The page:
The tar utility does not work well on some other OpenVMS file types. It can successfully copy variable-length text files; however, it corrupts other types of variable-length files. tar corrupts object files generated by compilers.
When a variable-length text file is written to a tarball and then restored to a directory on OpenVMS, the result is a stream_LF file with the same text contents as the original. This might not be suitable for some applications.
Be very careful when using tar to back up non-stream_LF files. This warning applies especially to GNU tar , but can also apply to VMSTAR.
In this release of GNV, the new GNU tar utility is invoked by typing gnutar in the command line. Typing tar in the command line invokes VMSTAR.
For more information, type:
The GNV software provides an open source, GNU-based, UNIX environment for OpenVMS. It provides UNIX application developers, system managers, and users a UNIX-style environment so that they can easily develop and port UNIX software to OpenVMS. (GNU is a UNIX-like operating system that is free software. Linux is basically a GNU system: the system is GNU, while the kernel is Linux.)
GNV provides a UNIX-like shell (command-line interpreter) environment and a C Run-Time Library (CRTL) supplemental library to provide utilities typically found on UNIX systems. The shell used by GNV is bash (Bourne-Again SHell, from GNU, using the POSIX.2 specification).
To the normal user, bash performs like a command-line interpreter; however, it is not a replacement for the OpenVMS DCL (DIGITAL command language) command-line interpreter.
GNV for OpenVMS is a port of a series of GNU software intended for UNIX-like systems to OpenVMS. It is offered for your use under the terms and conditions of a GNU General Public License (GPL). You can see the latest GPL at the following location:
Several copies of the GPL are also included with the GNV kit. After you install the kit, you can find these copies in any of several directories, in a file named COPYING.; as in the following example, in OpenVMS terminology:
Or, in UNIX terminology:
OpenVMS engineering is very interested in your experiences using the port of the GNU software to OpenVMS and encourages all customers to report problems and issues. Your feedback can help us enhance future versions of the GNV software for OpenVMS. For information on reporting problems, see Section 15.
It has come to our attention that some users like to run GNV utilities from the DCL prompt rather than from within bash . While this may work in many cases, HP does not support this method and does not guarantee that the utilities will work as expected. Most noticeably effected will be use of wildcards, which must be processed by bash . They will not work when a GNV utility is run from DCL. The following example illustrates the inconsistency of results obtained when running ls from the DCL prompt:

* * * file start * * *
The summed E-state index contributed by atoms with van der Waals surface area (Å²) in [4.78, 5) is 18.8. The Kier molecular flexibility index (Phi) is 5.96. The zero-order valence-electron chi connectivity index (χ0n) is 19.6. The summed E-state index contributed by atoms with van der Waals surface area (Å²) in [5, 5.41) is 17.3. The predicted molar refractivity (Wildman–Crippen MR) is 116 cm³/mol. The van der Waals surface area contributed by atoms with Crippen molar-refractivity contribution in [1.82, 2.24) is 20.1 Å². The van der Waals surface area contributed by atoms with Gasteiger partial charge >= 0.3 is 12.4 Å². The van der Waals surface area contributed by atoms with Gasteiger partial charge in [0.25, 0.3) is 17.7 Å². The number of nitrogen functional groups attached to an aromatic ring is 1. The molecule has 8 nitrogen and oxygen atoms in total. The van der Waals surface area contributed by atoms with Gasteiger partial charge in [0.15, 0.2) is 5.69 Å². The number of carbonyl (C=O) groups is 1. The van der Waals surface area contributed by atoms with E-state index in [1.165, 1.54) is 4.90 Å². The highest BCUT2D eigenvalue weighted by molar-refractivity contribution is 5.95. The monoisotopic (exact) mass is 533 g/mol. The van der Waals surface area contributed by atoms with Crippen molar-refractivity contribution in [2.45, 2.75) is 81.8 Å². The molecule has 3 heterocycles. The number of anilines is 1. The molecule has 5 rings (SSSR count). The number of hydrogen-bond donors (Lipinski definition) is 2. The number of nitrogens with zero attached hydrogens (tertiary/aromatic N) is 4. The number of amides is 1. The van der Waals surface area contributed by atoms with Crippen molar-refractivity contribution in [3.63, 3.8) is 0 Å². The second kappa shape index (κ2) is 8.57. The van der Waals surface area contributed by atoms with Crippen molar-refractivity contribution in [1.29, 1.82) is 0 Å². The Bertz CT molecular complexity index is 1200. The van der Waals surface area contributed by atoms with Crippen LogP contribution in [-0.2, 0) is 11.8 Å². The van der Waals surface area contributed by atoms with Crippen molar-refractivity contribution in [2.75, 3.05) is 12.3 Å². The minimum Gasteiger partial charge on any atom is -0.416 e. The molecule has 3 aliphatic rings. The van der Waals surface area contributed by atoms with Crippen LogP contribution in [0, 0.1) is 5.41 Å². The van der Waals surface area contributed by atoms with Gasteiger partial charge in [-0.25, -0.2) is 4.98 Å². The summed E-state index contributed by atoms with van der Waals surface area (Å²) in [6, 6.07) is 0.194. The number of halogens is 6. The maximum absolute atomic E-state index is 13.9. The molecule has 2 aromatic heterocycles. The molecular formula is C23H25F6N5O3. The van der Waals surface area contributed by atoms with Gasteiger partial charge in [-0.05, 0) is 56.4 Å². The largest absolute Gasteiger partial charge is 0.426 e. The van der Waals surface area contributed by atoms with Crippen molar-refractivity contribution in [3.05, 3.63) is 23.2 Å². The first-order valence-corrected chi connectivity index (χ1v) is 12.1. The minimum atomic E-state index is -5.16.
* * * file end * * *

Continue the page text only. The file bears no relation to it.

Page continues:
$ ls A PRINT_ENV.C T.C TEST.H TEST_FWRITE.C test HELLO.C SLEEP.C TEST.C TEST.H-GZ t.t.t.t.t $ ls *.c /VMS$COMMON/GNV/bin/LS.EXE: *.c: no such file or directory $ ls *.C /VMS$COMMON/GNV/bin/LS.EXE: *.c: no such file or directory $
ODS-5 disks allow use of files with extended file names, including most UNIX style filenames. Such file names are common in Open Source software. GNV includes mostly ported Open Source (or free software) code, and as such contains numerous files with UNIX style file names.
While it may be possible to install GNV (or at least portions of GNV) on ODS-2 disks, HP recommends that you install GNV on an ODS-5 disk. Installing GNV on an ODS-2 disk is likely to result in numerous installation warning and error messages. GNV has been tested primarily on an ODS-5 disk. HP does not guarantee the functionality of GNV on an ODS-2 disk.
Likewise, you can operate GNV on an ODS-2 disk, but some file naming
features will not be usable on such a disk. You will not be able to
make use of case-senstive file names or file names with special
characters, such as multiple dots, which are so common in UNIX
8 Utilities Provided with GNV
This section lists the UNIX utilities provided with GNV and describes